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Johns Hopkins OB/GYN Francisco Rojas, M.D., discusses various types of breast lumps and what you can do about them.
Q: How common are lumps in the breast?
Breast lumps are common, particularly in young women in their late teens and early 20s. Women also may feel a breast lump during pregnancy or breastfeeding. Lumps in older women tend to be less common but more dangerous.
Q: What causes breast lumps?
Most breast lumps are benign or “normal;” however, breast lumps also can be caused by cancer. We cannot always explain what causes benign breast lumps.
Q: What are the different types of breast lumps?
Fibroadenomas are benign masses in the breast. They are not cancer and will not become cancer. They occur most often in younger women but also can happen in later years. Cysts are fluid-filled lumps that may cause pain and are usually benign. Other tumors are less common, can be benign or malignant and should be removed. The important thing to remember is that breast cancer also can present as a lump.
Q: What should you do if you detect a lump?
Any change in the breast should be evaluated by your physician or provider. Your provider will need to know when you noticed the lump and if it has changed in any way; also tell your provider about any changes in the skin or nipple discharge and if you notice any other lumps or changes in the breast or armpit. Tests such as an ultrasound, mammogram or MRI may be ordered.
Q: How are breast lumps treated?
Treatment is determined by the type of breast lump. Most often, a biopsy of the lump will be needed to determine the type. Fibroadenomas can be watched over time for changes. Cysts can be drained with a needle to remove fluid. Other tumors and breast cancer must be removed by a surgeon.
Q: Is there anything you can do to prevent breast lumps?
You may not be able to prevent breast lumps, but for your breast and overall health it is important to eat a healthy diet with fruits and vegetables. Do not smoke, and consume alcohol only in moderation. Exercise and maintain a healthy weight. Perform self-breast exams once a month and have breasts examined annually by a medical provider. Report any changes in your breasts to your provider as soon as you notice them.
Q: Who is at the greatest risk for developing breast lumps?
Anyone can develop a lump, but people who have a prior personal history of breast cancer or family history of breast cancer are at a higher risk of developing a malignant tumor.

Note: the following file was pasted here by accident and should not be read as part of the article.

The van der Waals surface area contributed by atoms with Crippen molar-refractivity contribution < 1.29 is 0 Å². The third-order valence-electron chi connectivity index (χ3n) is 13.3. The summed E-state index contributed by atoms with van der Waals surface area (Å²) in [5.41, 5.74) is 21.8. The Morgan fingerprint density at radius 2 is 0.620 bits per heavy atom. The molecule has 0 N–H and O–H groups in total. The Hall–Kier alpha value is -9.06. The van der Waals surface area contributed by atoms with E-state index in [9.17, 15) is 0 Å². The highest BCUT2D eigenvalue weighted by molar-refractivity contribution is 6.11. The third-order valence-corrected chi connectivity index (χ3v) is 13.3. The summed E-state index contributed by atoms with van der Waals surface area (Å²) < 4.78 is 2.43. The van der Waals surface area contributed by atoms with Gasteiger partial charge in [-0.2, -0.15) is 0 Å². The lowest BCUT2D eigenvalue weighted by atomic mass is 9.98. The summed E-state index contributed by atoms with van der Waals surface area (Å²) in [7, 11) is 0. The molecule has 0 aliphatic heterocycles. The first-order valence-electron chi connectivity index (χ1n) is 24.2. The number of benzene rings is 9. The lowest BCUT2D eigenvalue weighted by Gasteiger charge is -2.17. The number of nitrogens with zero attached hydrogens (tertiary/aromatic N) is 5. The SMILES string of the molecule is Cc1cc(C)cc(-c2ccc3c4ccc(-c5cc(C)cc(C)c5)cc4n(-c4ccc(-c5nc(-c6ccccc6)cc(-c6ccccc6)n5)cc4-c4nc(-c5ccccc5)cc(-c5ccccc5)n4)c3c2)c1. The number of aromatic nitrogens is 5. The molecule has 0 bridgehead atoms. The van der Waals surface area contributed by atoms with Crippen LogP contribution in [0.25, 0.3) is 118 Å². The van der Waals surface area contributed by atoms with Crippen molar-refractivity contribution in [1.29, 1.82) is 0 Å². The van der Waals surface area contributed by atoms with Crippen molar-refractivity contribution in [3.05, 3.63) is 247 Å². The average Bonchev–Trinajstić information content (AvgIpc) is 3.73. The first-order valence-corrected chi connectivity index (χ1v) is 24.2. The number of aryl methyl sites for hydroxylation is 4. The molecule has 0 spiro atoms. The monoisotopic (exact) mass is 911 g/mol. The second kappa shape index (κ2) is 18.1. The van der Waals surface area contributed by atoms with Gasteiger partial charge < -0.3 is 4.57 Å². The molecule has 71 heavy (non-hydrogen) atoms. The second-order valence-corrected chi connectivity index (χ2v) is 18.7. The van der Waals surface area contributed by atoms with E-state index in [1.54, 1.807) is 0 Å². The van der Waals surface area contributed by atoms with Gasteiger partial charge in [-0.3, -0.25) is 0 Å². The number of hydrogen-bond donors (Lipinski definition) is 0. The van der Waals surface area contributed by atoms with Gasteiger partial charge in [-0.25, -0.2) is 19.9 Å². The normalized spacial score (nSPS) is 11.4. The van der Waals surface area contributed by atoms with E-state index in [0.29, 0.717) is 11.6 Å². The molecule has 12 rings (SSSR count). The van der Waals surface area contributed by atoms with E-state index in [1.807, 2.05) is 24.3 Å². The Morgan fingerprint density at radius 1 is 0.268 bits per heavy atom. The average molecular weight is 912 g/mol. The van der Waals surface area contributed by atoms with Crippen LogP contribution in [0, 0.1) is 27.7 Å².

Both my kids played indoor soccer this past year, and what an eye-opener it was for me. Now, in the spirit of full disclosure, let me start by saying that I have one kid who will quite visibly cringe when the ball approaches and another who will very enthusiastically run up and kick the ball in absolutely the wrong direction. Needless to say, they get their great athleticism from me. But I do want them to be active and have the opportunity to learn about team work and good sportsmanship. And these were not teams or leagues being scouted by major-league recruiters or anything. So imagine my surprise when I encountered what I thought was only a thing of the past (and/or bad movie stereotypes)…poor-sport parents.
Let me clarify, no one was booing or name calling (mostly) or throwing things at the opposing team; it would seem that most sports associations have nipped that behavior in the bud, thank goodness. And my kids’ coaches were fair, encouraging, and focused on learning and fun. But parents who were attempting to “enhearten” members of their child’s team, or even their own child, were sometimes a bit aggressive in their “cheering.” There was a lot of “coaching” from the sidelines, a lot of outwardly expressed “frustration” when the “fan’s” team did not do as hoped, and even some not so subtle “rejoicing” when the other team missed. (That may be the greatest number sarcastic quotation marks I’ve ever used in a single sentence.)
Also, to clarify, I am very much opposed to giving out trophies for just showing up. I think competitive environments can be very good for children. All people need to learn to deal with disappointment and frustration in graceful ways (just as they should learn to deal with advantage and success in gracious ways). I am not at all questioning the kids, the parents, or the coaches in their competitive feelings, which I think are quite natural and can even be healthy. What I am questioning is the way that some people (adults in particular) express those feelings. Are we teaching our kids civil ways to communicate and providing the best examples of self control? And what is behind some parents’ lack of control?